Is an oil refinery in the Kitimat a wise decision?

Companies tout the safety of exporting refined fuels by tanker, but writer is not convinced this is environmentally responsible.

Pacific Future Energy touts its planned export of refined fuels by tanker

Dear Sir:

Is locating an oil refinery in the Kitimat Valley a wise decision?

It’s a monumental $11 billion development, planned to be located at the Pacific Future Energy oil refinery at the (so-called) Dubose Industrial site on the Onion Lake Flats close to Lakelse Lake, and the community surrounding the lake.

The final wording of the federal government tanker moratorium will determine where future refined products from such a facility can be sold offshore to Asian countries via oil tanker or transported to the domestic market by rail.

I would urge you to go to the internet and learn about the project.

I will start the conversation by asking a few critical questions and comment on segments of the proposal.

Should the moratorium apply to all types of oil? Refined oils such as diesel, gasoline, bunker C and jet fuel are examples that many people would consider benign and okay to be shipped by large tankers.

That is not necessarily so. If any of those oils were spilled into a coastal inlet or a passage due to a tanker incident they would be very toxic to marine life if mixed in the water column by wave action.

Crude oil does not normally sink, but wave action could cause it to mix in the water column and become toxic.

Bitumen sinks, causing different detrimental and toxic implications for marine life.

Dilbit which is close to 30 per cent condensate and 70 per cent bitumen is typically shipped in a pipeline and would float unless mixed with sand particles.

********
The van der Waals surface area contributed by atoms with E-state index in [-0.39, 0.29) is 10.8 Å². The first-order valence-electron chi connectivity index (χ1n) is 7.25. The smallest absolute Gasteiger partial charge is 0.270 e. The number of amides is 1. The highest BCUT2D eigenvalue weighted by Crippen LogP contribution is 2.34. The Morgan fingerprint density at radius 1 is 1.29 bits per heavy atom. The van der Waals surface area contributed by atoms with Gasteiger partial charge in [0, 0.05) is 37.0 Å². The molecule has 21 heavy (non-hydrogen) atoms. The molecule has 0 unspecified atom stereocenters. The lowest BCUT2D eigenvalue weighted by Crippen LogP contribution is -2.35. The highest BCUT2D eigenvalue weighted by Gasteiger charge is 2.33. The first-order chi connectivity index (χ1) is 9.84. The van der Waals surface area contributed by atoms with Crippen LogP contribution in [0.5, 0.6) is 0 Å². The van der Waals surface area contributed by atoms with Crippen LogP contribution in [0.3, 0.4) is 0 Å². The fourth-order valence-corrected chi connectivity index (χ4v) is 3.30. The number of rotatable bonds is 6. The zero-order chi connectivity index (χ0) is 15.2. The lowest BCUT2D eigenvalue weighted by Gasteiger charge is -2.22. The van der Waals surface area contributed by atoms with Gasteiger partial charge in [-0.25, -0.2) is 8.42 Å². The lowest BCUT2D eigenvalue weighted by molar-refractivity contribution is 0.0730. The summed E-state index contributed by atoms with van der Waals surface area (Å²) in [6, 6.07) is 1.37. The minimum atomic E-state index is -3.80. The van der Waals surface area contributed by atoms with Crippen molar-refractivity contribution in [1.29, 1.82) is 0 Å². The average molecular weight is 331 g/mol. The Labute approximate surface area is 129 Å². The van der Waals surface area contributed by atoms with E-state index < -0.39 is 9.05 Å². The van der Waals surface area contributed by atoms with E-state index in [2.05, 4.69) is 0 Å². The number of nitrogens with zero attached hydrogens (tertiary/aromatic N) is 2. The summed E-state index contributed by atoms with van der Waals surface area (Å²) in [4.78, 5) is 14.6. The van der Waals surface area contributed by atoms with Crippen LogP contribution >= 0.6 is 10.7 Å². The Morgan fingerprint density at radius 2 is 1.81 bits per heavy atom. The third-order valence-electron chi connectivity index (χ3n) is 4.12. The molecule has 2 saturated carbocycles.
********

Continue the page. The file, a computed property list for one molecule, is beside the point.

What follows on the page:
It also could mix in the water column from wave action and would be very toxic and damaging to marine life and ecosystems.

The moratorium is focused on restricting the shipment of the two unrefined oils and bitumen.

Little is being said about the refined oils. A common misunderstanding is that refined oils evaporate so quickly there is not a problem. That argument can be made for jet fuel and gasoline. Diesel and bunker C, are a different story. A massive spill would be catastrophic, impossible to clean up and be very difficult to contain during stormy conditions and at best only possible under glass calm conditions.

The very small leakage of diesel oil from the tug boat sinking near Bella Bella on the Central Coast on Oct. 13, 2016 is an excellent example of what can happen. It took days to partially clean it up.

I am confused and concerned over the future wording of the moratorium. I think it is safe to say that continuing to ship oil products by small coastal tankers or by barge to local coastal communities and industry is acceptable, but shipping large quantities of any of the oils by large tankers poses a serious threat to marine life and ecosystems.

To transport bitumen to the refinery would require 3 to 4 trains 120 cars per day for 365 days a year plus the same number of empty unit trains that would travel back to the tar sands.

The trains would constantly be shunting back and forth every day in the Terrace rail yard before being reversed onto the tracks to Kitimat or back onto the CN line east.

Train traffic congestion will be severe, with noise and increased emissions from the locomotives altering local air quality.

The two level crossings on Queensway  Drive in Thornhill could be blocked off for lengthy times and at critical times.

Company proponents say that this refinery will be the greenest in the world and SO2 emissions will be minimal, with little impact to the air quality of the Kitimat-Terrace air shed. The cumulative effect when combined with other industrial emissions is a serious threat. The true test will be determined by the Canadian Environmental Assessment Authority study.

My comments and questions have only scratched the surface.

Alteration to water, our climate, fish and wildlife, land, tourism, the loss of prime forest values, quality of life, industrialization of the upper Kitimat Valley and constricting the future of Via Rail are immense additional issues that must be talked about.

These issues need to be  considered before final decisions are made.

Time will tell which values Governments decide are important and which are not.

Jim Culp,

Terrace, B.C.

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